Baghdad maintained its defiance of the United Nations over weapons inspections, and its official press dismissed a draft Security Council resolution, saying Iraq would not resume cooperation with the arms experts until its demands regarding an end to economic sanctions were met.
Cohen arrived in Oman from Qatar and immediately held talks with Sultan Qaboos bin Said on the crisis.
He said after the meeting that Iraq's decision to halt cooperation with arms inspectors was "totally unacceptable" and threatened regional stability.
"We...reviewed Iraq's continued intransigence and violation of its obligations under United Nations Security Council resolutions and the memorandum of understanding signed with U.N. Secretary-General Kofi Annan in February of this year," Cohen said before his departure.
At least publicly, there appears to be little support for any U.S. military action against Iraq.
However, President Clinton on Thursday disputed suggestions that U.S. allies in the Gulf did not support U.S. policy on the matter.
"We believe we'll have the support we need, and all options are on the table," Clinton told reporters after a meeting with congressional Democratic leaders.
"My information is that Secretary Cohen had a good trip and we believe we'll have the support that we need for whatever decisions we ultimately make."
Cohen had earlier visited Saudi Arabia, Kuwait, and Bahrain after talks with his British counterpart George Robertson in London.
He left Saudi Arabia saying he was "confident the U.S. will have the support it needs to take appropriate action."
Egyptian Foreign Minister Amr Moussa said Cohen would arrive in Egypt on Thursday for talks with President Hosni Mubarak. On Friday the defense secretary is due to visit Turkey.
Iraq announced last Saturday it was ceasing what little cooperation it had maintained with U.N. weapons teams since August 5, when it began barring all intrusive inspections, such as spot searches of suspect sites with little advance notice.
The Security Council reached broad agreement on Wednesday night on a draft resolution that would condemn Iraq's decision and demand an unconditional reversal.
Both Britain and the United States said they hoped for a vote on Thursday after the 15 council members send a revised text to their capitals for final approval.
The document does not authorize military action, as the United States and Britain have threatened, and neither country tried to get such language inserted.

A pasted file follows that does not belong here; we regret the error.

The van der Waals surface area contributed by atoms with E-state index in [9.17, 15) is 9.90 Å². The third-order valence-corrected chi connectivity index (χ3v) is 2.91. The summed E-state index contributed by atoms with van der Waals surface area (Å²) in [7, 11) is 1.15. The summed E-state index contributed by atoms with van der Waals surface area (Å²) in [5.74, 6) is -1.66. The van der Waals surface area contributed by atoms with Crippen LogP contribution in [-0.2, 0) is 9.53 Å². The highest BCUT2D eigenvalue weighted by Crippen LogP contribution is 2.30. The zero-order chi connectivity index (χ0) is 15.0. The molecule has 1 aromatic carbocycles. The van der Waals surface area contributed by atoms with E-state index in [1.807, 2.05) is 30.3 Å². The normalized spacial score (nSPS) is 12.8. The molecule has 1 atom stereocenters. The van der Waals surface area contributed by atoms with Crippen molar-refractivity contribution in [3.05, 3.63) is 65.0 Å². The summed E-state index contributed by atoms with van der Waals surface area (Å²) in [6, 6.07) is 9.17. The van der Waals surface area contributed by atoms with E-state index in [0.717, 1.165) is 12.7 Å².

However, British Foreign Secretary Robin Cook said on Thursday the West already had the legal basis to launch air strikes on Iraq if Baghdad continued to defy the United Nations over weaons inspections.
"We don't need that authority. We are quite confident that if it came to that, there is adequate legal basis for us to proceed. All options are open as I have made clear," he told BBC radio.
Cook said a U.N. resolution earlier this year, which threatened Iraq with the "severest consequences" unless it cooperated with the inspectors, provided the legal basis for air strikes if necessary.
"We don't want to take military action. What we have said that all options are open and if [Iraqi President] Saddam Hussein does not respond he must recognize what that resolution warned him," he said.
But Baghdad appeared in no mood to back down.
"Whatever the British draft resolution and whatever its final shape, Iraq will not retreat from its decision unless the Security Council responds to Iraq's legitimate rights," the ruling Baath Party newspaper al-Thawra said.
It said the "resolution would not lead to a just solution to the crisis, rather it would complicate it."
Babel, Iraq's most influential newspaper, attacked Cohen's tour of Arab Gulf states. "A failing tour and threats that would not scare us," read a front-page headline in the paper.
"This imperialist military might would not scare the Iraqi people, rather it would consolidate its resistance and show more allegiance to their brave leadership," said the paper, which is owned by Saddam's eldest son Uday.
The United States has some 24,000 troops, an aircraft carrier, and some 170 warplanes and helicopters in the Gulf region, according to the Pentagon.
It is not clear, however, whether the United States' Gulf allies would allow the use of bases on their territory.
©1998 CBS Worldwide Corp. All rights reserved. This material may not be published, broadcast, rewritten, or redistributed. The Associated Press and Reuters contributed to this report